Lightness index () reduced with the passage of time, suggesting that shrimp meat became darker. Darkening may have occurred because of Maillard browning reactions which took place during drying. The extent of these reactions in solar drying may have been more pronounced, resulting in darker shrimp meat compared to oven-dried samples. Again, the results show that red color () was developed when shrimp meat was dried, and the two drying methods showed similar () results. Development of redness on exposure of shrimp meat to heat is as a result of the release of astaxanthin when carotenoproteins breakdown during protein denaturation. In both solar and air-oven drying, the intensity of redness increased nearly twofold within the 1st hour of drying and only increased slightly thereafter. This is attributable to an increase in concentration of astaxanthin when water was removed from shrimp tissue [8]. Yellowness () of shrimp meat also increased over the 1st hour of drying as a result of formation of yellow pigments from browning reactions. However, a steady decline in yellowness () was noticed after 1 hour of drying. The dip in yellowness was marginal in air-oven drying but more severe in solar drying as in the case of lightness index ().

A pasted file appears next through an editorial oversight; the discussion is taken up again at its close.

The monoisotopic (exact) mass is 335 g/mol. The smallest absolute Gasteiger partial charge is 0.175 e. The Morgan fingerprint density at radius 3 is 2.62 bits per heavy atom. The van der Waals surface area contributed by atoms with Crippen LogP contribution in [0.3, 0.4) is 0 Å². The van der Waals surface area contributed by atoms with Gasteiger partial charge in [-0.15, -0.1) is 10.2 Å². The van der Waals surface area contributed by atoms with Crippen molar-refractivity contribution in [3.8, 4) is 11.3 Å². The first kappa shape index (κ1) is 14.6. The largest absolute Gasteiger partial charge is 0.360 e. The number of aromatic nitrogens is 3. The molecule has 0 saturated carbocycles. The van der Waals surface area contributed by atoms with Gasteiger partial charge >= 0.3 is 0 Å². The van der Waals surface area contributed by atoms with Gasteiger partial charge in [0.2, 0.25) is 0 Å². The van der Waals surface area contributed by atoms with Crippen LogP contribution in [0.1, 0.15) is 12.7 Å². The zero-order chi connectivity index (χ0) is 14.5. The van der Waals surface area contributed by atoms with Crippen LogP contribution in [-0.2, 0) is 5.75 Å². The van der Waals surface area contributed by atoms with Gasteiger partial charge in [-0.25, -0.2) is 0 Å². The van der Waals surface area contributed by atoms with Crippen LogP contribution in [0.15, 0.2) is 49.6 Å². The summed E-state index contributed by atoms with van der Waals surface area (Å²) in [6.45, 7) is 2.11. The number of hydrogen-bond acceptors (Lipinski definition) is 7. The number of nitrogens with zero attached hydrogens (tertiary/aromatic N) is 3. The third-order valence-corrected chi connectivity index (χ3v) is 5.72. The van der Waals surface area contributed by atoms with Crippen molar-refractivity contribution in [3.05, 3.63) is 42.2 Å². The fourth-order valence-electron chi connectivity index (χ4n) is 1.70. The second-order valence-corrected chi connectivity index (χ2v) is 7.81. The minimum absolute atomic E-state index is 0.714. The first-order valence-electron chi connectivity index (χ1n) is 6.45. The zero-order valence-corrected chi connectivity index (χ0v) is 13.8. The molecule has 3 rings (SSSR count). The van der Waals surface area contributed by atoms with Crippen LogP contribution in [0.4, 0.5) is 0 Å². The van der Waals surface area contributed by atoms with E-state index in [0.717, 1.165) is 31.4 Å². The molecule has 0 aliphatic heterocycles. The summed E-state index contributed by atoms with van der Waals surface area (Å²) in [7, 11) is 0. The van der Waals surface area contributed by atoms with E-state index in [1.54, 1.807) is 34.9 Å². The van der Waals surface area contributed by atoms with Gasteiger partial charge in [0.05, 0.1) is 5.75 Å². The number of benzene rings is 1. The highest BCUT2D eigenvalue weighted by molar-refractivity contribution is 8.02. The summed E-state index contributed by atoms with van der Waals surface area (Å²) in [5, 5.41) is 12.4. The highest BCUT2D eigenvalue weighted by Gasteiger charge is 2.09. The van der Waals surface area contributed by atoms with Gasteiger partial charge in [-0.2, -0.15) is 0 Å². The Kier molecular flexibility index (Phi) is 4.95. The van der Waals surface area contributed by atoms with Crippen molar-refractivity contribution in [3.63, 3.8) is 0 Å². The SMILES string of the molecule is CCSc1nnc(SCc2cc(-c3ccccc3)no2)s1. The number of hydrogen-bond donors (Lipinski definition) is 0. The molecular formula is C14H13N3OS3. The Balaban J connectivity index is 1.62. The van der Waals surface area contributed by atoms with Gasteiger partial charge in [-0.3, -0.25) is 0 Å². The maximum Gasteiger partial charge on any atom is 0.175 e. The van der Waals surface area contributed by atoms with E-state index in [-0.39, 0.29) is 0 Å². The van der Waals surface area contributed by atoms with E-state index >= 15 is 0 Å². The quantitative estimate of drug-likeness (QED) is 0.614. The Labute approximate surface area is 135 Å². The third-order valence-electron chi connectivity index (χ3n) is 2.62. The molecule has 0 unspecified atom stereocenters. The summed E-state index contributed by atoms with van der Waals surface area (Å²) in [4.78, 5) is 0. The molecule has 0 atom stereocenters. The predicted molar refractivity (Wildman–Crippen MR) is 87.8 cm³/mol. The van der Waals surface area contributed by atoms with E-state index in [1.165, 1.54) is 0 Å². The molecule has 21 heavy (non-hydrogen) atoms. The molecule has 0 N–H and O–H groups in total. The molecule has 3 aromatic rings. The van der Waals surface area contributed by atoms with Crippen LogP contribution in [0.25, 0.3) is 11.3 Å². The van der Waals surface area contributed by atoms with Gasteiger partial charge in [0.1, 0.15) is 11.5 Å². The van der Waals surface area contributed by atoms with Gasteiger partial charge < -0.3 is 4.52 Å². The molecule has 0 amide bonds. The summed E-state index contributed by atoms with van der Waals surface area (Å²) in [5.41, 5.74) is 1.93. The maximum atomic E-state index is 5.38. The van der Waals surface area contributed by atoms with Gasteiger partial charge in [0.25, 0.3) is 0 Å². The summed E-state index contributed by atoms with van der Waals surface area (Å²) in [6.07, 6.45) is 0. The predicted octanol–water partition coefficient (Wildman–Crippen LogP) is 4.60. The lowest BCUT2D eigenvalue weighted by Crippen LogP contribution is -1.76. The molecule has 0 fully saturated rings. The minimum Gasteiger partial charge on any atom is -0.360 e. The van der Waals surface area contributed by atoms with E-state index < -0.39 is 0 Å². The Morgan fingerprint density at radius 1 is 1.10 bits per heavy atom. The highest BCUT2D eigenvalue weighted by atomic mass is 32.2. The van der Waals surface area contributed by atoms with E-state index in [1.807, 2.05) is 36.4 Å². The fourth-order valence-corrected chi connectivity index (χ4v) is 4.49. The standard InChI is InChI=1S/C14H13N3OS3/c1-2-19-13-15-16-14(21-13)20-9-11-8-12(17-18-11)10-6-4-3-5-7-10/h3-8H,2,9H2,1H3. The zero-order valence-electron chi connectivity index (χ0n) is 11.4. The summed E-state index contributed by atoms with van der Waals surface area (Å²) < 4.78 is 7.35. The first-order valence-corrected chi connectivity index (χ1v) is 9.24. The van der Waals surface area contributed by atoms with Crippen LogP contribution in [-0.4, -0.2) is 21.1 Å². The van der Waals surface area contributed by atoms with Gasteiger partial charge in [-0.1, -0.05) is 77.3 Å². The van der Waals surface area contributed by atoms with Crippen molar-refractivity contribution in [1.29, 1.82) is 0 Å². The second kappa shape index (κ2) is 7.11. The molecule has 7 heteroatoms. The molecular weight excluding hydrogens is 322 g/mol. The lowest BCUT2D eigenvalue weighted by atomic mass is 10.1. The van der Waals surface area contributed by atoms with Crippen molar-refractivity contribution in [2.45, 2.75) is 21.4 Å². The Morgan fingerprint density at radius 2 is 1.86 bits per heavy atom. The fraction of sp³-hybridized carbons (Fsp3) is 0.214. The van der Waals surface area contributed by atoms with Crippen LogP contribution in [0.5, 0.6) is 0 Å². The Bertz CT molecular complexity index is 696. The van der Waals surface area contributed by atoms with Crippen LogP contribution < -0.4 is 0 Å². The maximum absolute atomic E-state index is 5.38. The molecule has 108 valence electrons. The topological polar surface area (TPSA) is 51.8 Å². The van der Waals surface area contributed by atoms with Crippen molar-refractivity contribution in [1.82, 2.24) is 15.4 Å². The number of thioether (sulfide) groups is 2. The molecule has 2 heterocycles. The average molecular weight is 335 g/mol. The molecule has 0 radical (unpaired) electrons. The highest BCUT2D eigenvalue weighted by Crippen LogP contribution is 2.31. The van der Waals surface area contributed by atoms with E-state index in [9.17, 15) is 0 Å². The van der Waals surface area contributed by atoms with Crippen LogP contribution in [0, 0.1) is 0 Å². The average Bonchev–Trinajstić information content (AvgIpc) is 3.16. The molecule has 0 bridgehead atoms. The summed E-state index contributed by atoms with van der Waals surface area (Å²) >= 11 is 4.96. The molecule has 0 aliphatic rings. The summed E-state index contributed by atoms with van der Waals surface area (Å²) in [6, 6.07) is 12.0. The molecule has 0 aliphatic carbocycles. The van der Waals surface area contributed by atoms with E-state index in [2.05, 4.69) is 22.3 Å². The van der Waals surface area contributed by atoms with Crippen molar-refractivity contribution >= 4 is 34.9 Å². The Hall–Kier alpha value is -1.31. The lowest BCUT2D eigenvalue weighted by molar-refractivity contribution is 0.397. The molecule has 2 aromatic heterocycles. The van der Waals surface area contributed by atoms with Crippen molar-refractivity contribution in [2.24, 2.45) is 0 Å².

3.4. Rehydration

Rehydration refers to the process of moistening a dried product and is an indicator of quality criterion in most dried foods. It is an indicator of cellular and structural disintegration that occurs during dehydration [22]. Rehydration ratio of shrimp meat as a function of time is presented in Figure 3.

Figure 3: Rehydration characteristics of dried shrimp meat.